HELP!! Brooder too cold : LUSENET : Countryside : One Thread

We are having some rather unseasonably cold weather here in Minnesota. (highs in the 40's - lows in the 30's) Our 25 chicks are due to arrive Thursday. Yesterday we turned on the 250 watt heat lamp in the coop - an 8X8 garden shed type structure. By 8 PM it hadn't gotten above 75 degrees right under the light! Anyone have experience in trying to heat a brooder in cold weather? Or do we just have to give in and bring them in the house for a while?

-- J Flynn (, April 29, 2002


We've been getting freezes here, too. Chicks came just as the weather got cold again! (of course) I'm using infra red 250 watt bulbs hung 10" above the floor. They are comfortable (not crowding) but they are feathering out faster than the batch we raised last fall in the house. Infra red bulbs heat the birds, not the air, so air temp is irrelevant (as long as one poor chick doesn't make it into the heat zone).

-- sue (, April 29, 2002.

Hi J, I've been there. You might try to lower the ceiling some even if it's with a sheet or blanket. Suspend it as close as you think you can safely and not touch the light. Just a little protection would help a lot. Personnally we almost always start them out in the house. We can watch them closer and see to their needs a lot sooner if something happens. We usually keep them in for two weeks befor the feather dust starts then put them under the brooder. That lowers the brooder temperture by 15-20 degrees. And anyway have you ever observed the mother hen with her chicks. This fall we had a hen hatch chicks in Sept. and it got quite cold she doesn't set on them the entire time they scratch around amd only warms them when chiller but not all the time. Enjoy you chicks. Linda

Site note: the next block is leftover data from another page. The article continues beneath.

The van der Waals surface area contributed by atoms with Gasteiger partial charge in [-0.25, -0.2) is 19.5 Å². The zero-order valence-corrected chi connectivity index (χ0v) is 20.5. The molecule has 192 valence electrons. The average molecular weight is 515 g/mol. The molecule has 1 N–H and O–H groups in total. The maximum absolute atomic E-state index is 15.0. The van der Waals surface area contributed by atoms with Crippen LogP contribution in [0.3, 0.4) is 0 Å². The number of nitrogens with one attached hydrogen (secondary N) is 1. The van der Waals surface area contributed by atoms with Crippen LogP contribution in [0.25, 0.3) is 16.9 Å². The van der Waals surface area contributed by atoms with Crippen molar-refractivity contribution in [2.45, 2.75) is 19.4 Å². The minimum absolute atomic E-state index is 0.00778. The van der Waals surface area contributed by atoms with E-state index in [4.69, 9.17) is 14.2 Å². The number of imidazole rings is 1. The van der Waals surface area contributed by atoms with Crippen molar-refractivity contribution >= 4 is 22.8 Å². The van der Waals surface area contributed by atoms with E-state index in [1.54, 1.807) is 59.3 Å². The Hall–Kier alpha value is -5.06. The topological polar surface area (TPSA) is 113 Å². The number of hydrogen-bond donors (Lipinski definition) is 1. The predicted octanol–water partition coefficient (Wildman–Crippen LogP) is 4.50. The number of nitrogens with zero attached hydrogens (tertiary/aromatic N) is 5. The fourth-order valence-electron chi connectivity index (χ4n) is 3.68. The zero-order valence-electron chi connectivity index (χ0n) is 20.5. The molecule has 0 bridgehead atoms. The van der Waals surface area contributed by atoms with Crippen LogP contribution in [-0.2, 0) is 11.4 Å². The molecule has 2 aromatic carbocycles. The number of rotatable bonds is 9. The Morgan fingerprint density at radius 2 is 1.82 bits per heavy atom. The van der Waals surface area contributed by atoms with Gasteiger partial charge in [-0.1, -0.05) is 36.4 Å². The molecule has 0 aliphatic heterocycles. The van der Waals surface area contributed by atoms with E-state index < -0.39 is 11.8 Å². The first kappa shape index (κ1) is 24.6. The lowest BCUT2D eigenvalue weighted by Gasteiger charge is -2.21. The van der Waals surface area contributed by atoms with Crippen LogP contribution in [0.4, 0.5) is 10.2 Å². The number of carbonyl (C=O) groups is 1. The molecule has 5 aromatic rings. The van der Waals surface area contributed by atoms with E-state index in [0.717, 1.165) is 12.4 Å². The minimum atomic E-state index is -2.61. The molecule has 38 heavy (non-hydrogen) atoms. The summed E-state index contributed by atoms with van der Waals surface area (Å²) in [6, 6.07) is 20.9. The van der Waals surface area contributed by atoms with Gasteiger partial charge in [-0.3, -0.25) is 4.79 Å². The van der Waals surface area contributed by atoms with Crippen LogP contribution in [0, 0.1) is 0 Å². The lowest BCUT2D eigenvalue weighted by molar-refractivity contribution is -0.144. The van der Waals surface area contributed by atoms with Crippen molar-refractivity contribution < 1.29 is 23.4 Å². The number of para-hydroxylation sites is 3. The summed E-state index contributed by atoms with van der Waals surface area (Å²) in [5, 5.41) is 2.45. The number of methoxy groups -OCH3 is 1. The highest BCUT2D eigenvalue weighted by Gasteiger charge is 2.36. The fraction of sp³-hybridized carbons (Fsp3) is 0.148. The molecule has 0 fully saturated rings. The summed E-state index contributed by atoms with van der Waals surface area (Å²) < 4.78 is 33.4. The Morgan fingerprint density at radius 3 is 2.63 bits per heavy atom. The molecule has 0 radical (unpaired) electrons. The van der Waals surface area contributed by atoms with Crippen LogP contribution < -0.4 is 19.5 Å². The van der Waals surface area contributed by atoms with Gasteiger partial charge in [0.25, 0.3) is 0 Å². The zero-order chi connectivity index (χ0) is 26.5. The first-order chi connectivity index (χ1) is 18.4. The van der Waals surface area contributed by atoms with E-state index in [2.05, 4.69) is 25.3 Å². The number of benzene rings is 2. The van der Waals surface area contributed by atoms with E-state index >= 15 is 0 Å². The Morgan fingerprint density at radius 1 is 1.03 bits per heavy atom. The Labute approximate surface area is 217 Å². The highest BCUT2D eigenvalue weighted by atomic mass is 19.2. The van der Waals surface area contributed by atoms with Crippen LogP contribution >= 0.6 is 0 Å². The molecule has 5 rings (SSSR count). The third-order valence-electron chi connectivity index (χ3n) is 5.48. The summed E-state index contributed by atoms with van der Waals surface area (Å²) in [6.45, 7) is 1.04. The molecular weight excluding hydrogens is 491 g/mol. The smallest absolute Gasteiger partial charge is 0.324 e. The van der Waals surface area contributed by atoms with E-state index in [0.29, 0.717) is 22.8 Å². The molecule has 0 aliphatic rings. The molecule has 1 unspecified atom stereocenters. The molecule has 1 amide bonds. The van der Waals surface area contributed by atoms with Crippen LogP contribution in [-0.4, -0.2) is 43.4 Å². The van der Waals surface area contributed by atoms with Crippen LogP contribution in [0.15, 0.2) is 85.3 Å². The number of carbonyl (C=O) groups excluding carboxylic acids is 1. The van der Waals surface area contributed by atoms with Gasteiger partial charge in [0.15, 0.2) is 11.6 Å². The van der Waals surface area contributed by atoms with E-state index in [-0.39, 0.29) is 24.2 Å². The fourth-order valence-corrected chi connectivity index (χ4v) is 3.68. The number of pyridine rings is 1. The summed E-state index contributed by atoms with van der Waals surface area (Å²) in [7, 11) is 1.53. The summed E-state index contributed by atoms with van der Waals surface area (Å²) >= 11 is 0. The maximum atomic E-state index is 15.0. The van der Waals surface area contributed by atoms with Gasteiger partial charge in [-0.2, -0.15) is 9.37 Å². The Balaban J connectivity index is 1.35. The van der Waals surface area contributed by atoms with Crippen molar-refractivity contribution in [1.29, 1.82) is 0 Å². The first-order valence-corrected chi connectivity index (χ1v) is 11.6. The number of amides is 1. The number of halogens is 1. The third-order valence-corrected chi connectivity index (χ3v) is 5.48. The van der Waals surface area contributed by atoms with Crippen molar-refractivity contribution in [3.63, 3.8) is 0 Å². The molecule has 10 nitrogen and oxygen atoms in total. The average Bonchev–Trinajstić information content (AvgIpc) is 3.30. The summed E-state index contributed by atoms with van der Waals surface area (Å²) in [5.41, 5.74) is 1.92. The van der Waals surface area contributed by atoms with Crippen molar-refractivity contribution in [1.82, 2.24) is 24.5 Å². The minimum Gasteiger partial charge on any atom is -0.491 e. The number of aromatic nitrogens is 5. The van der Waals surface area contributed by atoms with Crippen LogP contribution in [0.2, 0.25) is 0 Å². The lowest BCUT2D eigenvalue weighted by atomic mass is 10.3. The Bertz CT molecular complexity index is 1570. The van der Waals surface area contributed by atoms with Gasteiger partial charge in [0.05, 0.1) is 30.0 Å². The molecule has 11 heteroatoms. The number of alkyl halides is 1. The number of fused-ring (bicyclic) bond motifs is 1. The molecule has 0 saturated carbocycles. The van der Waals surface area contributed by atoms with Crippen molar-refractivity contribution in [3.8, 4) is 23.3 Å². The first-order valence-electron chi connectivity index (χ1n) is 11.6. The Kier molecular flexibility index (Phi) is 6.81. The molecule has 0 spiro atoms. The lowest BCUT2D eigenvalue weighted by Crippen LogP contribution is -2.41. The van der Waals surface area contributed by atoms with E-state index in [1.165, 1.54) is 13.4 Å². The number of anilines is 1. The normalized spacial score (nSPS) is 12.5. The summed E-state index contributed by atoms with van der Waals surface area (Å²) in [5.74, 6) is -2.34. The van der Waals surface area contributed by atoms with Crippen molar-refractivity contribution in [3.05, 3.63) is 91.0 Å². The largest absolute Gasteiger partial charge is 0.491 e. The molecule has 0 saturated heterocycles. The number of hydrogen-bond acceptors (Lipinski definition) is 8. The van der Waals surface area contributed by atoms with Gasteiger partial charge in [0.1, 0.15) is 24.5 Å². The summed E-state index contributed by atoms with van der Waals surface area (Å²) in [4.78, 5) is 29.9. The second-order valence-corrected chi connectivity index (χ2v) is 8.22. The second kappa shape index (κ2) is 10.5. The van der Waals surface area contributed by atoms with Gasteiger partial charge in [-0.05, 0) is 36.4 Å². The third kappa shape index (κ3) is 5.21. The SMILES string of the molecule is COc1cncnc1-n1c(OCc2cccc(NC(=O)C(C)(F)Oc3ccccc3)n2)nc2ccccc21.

-- Linda (, April 29, 2002.

I would bring them into the house for a while. All our birds are given about week in the house to get started - simply because it is easier to keep an eye on them for eating and drinking and other problems.

The plastic storage totes work great. Just use one of those clip lights on the corner and use an appropriate bulb (usually 75 or 100 watt to start off). We use shavings in the tote and put down a paper towel and sprinkle food on that so they can find it easier.

If you really don't want them in the house the tote outside with the cover set over part of it to hold heat in will work or a leaky water tank also makes a great brooder - just put a scrap piece of sheet metal or plywood over part of it to hold the heat in.

Hope this helps some. Did you get some of that snow this weekend?

-- Trisha-MN (, April 29, 2002.

J, Our friends up "North" where it is seriously cold insulate their poultry house with hay or straw bales stacked all around it, ceiling high. and lay straw and hay on the roof and cover with tarps. don't know if this would work for you? It keeps the poultry house very nice with the heat lamp, and if they get a really "deep freeze", they just add another lamp, keeps the babies nice and toasty. Hope this helps, I know it is a worry. Good luck with them, LQ

-- Little Quacker (, April 29, 2002.

I use an old stock tank, (not a huge round one, but a smaller oblong one)it works great. If it gets really cold, I can cover the top with a piece of plywood to keep the heat in better.

-- Patty (, April 29, 2002.

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